Hall added, "As a case proceeds through the court, it can get better when citizens see someone is in jail and they are more willing to help out. When they don't see that, they aren't going to help, they get scared." Hall also said suspects get more confident they may have gotten away with something.
I sat down with the Montgomery County Prosecutor Mathias Heck and Leon Daidone, Heck's lead prosecutor in the Violent Crimes Division.
Montgomery County Prosecutor Mat Heck said there are respectful disagreements between his office and detectives, but they will always work to find common ground. He said he was surprised to hear criticism from the former detectives about trouble getting cases past his prosecutor panel and in front of a grand jury.
"Give me the case. Tell me a case that we've had here in the last week, the week before," Heck said.
In December 2016, Gregory Moses of Trotwood was shot and killed at a home on Haney Road in Harrison Township.
Soon after, detectives arrested Deandre Dixon, who had been out of prison three years for shooting another man that survived. The new homicide case was presented to a 3-prosecutor panel but charges were refused and Dixon was released from jail.
According to a statement emailed to me from Heck's office on February 23, 2017, Prosecutor Lynda Dodd stated "This was a homicide that occurred on December 3, 2016. The reporter's information you have is incorrect. Just two days after the crime, on December 5, 2016, a three prosecutor panel met with investigators and provided them with an extensive, detailed list of additional investigation that needs to be completed before a decision can be made. This case remains a pending and active investigation."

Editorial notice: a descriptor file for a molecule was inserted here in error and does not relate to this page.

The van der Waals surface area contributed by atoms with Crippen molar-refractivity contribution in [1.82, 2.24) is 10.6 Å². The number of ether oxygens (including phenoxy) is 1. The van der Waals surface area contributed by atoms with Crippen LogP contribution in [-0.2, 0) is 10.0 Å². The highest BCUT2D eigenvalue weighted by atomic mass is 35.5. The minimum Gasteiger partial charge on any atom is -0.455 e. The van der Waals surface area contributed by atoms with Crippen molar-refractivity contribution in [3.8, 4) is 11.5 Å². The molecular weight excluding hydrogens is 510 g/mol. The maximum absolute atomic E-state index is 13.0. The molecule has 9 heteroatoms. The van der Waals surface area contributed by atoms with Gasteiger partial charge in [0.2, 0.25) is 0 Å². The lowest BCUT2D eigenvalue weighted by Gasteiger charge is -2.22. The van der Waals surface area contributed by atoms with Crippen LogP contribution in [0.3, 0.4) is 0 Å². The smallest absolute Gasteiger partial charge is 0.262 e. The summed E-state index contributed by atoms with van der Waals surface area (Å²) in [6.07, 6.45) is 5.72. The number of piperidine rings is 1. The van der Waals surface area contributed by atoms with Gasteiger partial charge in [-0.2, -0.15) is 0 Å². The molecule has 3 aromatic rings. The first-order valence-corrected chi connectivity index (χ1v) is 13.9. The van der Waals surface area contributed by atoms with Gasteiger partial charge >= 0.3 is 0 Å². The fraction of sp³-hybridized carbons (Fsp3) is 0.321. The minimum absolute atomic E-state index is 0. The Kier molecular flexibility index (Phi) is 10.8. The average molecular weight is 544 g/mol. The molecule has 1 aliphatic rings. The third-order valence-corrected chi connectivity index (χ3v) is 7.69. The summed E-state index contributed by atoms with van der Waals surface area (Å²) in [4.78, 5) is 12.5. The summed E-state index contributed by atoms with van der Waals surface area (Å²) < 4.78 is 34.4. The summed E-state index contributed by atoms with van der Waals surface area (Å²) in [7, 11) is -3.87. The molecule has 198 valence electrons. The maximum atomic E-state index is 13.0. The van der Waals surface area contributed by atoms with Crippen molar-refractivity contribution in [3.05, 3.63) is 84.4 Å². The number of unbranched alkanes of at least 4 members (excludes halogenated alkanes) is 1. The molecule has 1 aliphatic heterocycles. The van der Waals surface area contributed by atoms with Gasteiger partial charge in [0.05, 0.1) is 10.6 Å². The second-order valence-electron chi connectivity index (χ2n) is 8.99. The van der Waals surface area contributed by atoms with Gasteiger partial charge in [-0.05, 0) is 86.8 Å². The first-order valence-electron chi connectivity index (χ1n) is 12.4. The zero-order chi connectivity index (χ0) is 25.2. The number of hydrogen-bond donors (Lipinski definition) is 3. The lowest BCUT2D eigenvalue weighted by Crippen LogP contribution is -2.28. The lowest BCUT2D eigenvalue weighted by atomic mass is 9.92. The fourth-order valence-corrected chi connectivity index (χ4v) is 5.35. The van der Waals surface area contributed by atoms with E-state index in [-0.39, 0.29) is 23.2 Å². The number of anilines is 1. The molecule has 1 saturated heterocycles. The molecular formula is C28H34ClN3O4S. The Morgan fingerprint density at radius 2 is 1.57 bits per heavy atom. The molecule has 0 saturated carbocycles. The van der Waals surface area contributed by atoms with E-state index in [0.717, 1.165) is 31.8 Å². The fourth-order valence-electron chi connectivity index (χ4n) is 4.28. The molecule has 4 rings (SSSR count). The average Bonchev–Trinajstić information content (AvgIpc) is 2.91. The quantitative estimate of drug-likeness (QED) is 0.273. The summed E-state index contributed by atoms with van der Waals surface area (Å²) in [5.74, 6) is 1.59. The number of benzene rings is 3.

Shortly after this newsroom received the above email statement, Dixon was arrested again and charged with the murder of Gregory Moses.
I asked Heck for his reaction to Sgt. White and Det. Hall's statement that violent criminals are being sent back in to the community because of 3-prosecutor panel not approving charges.
Heck said, "I've not seen that. We and my prosecutors take this job very seriously and they work with these officers everyday. We are always willing to sit down and talk to them to see if there is a better way of doing it." However, Heck said detectives cannot bypass the panel.
"The purpose of the prosecutor is not to just convict someone," Heck said. "The purpose is to do justice and make sure we have the evidence so we can charge that person with the highest degree the evidence supports and that we have the right person charged."
Sgt. White said the frustration over 3-prosecutor panel refusals got so bad in 2006, he received approval from his Chief at the time to conduct a survey of all 26 police agencies in Montgomery County. White said 22 responded they too were dissatisfied and had similar stalled cases. White said 15 police chiefs in Montgomery County agreed to take part in a secret meeting at Dayton's Police Academy in 2006 to discuss the issue.
White said Heck was confronted by some of the Chief's and changes did take place, but for only about one year.
I asked Heck if he recalled being contacted by Chiefs in 2006 and he said he did not recall.
Andrea Davis still questions why evidence in murder cases can't go straight to a jury jury like in other Ohio counties.
Published: Thursday, March 22, 2018 @ 11:17 PM
DAYTON — A Tipp City man told police he was nearly run over this evening after he tried to confront two suspected metal thieves.
The 56-year-old man dialed 911 to report a theft in progress around 5 p.m. at the old Hewitt Soap Factory, 300 Linden Ave. He said he was on his way home from work when he saw a red pickup truck on the property. He walked up to the truck to get its license plate number when he spotted a man later identified as Jacob Schiessler come out of a vacant building, and saw another man, later identified as Scott Schiessler, load metal into the bed of the pickup, according to a Dayton police report.